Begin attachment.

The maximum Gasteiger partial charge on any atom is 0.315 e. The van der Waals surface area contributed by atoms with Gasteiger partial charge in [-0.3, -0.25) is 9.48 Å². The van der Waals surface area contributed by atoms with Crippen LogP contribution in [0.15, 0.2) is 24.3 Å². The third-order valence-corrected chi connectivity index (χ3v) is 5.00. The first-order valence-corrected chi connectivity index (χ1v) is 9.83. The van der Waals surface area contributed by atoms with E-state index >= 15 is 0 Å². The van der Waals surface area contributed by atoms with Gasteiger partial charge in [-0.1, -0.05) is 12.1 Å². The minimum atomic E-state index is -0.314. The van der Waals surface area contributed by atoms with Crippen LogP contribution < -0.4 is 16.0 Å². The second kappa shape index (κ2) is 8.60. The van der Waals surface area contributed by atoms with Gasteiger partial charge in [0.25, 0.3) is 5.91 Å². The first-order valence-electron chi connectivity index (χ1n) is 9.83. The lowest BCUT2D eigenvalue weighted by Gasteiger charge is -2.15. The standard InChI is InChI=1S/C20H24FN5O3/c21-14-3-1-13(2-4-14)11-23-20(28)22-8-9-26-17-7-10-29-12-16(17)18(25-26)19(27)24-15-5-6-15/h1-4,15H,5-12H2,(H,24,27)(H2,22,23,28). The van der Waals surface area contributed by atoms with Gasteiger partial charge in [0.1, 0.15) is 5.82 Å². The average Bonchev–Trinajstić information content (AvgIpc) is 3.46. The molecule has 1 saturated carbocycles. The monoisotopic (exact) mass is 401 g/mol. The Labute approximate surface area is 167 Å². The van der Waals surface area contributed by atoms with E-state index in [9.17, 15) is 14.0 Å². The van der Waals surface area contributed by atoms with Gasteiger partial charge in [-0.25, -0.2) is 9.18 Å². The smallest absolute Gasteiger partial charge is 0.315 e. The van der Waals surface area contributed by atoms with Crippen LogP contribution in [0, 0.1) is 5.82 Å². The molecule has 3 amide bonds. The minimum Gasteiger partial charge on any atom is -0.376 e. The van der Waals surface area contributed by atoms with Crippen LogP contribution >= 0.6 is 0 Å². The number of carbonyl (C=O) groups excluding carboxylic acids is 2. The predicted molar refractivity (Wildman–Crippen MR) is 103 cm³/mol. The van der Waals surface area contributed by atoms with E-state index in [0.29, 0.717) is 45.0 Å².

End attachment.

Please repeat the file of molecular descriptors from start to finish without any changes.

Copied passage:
The maximum Gasteiger partial charge on any atom is 0.315 e. The van der Waals surface area contributed by atoms with Gasteiger partial charge in [-0.3, -0.25) is 9.48 Å². The van der Waals surface area contributed by atoms with Crippen LogP contribution in [0.15, 0.2) is 24.3 Å². The third-order valence-corrected chi connectivity index (χ3v) is 5.00. The first-order valence-corrected chi connectivity index (χ1v) is 9.83. The van der Waals surface area contributed by atoms with E-state index >= 15 is 0 Å². The van der Waals surface area contributed by atoms with Gasteiger partial charge in [-0.1, -0.05) is 12.1 Å². The minimum atomic E-state index is -0.314. The van der Waals surface area contributed by atoms with Crippen LogP contribution < -0.4 is 16.0 Å². The second kappa shape index (κ2) is 8.60. The van der Waals surface area contributed by atoms with Gasteiger partial charge in [0.25, 0.3) is 5.91 Å². The first-order valence-electron chi connectivity index (χ1n) is 9.83. The lowest BCUT2D eigenvalue weighted by Gasteiger charge is -2.15. The standard InChI is InChI=1S/C20H24FN5O3/c21-14-3-1-13(2-4-14)11-23-20(28)22-8-9-26-17-7-10-29-12-16(17)18(25-26)19(27)24-15-5-6-15/h1-4,15H,5-12H2,(H,24,27)(H2,22,23,28). The van der Waals surface area contributed by atoms with Gasteiger partial charge in [0.1, 0.15) is 5.82 Å². The average Bonchev–Trinajstić information content (AvgIpc) is 3.46. The molecule has 1 saturated carbocycles. The monoisotopic (exact) mass is 401 g/mol. The Labute approximate surface area is 167 Å². The van der Waals surface area contributed by atoms with E-state index in [9.17, 15) is 14.0 Å². The van der Waals surface area contributed by atoms with Gasteiger partial charge in [-0.25, -0.2) is 9.18 Å². The smallest absolute Gasteiger partial charge is 0.315 e. The van der Waals surface area contributed by atoms with Crippen LogP contribution in [0, 0.1) is 5.82 Å². The molecule has 3 amide bonds. The minimum Gasteiger partial charge on any atom is -0.376 e. The van der Waals surface area contributed by atoms with Crippen LogP contribution >= 0.6 is 0 Å². The number of carbonyl (C=O) groups excluding carboxylic acids is 2. The predicted molar refractivity (Wildman–Crippen MR) is 103 cm³/mol. The van der Waals surface area contributed by atoms with E-state index in [0.29, 0.717) is 45.0 Å².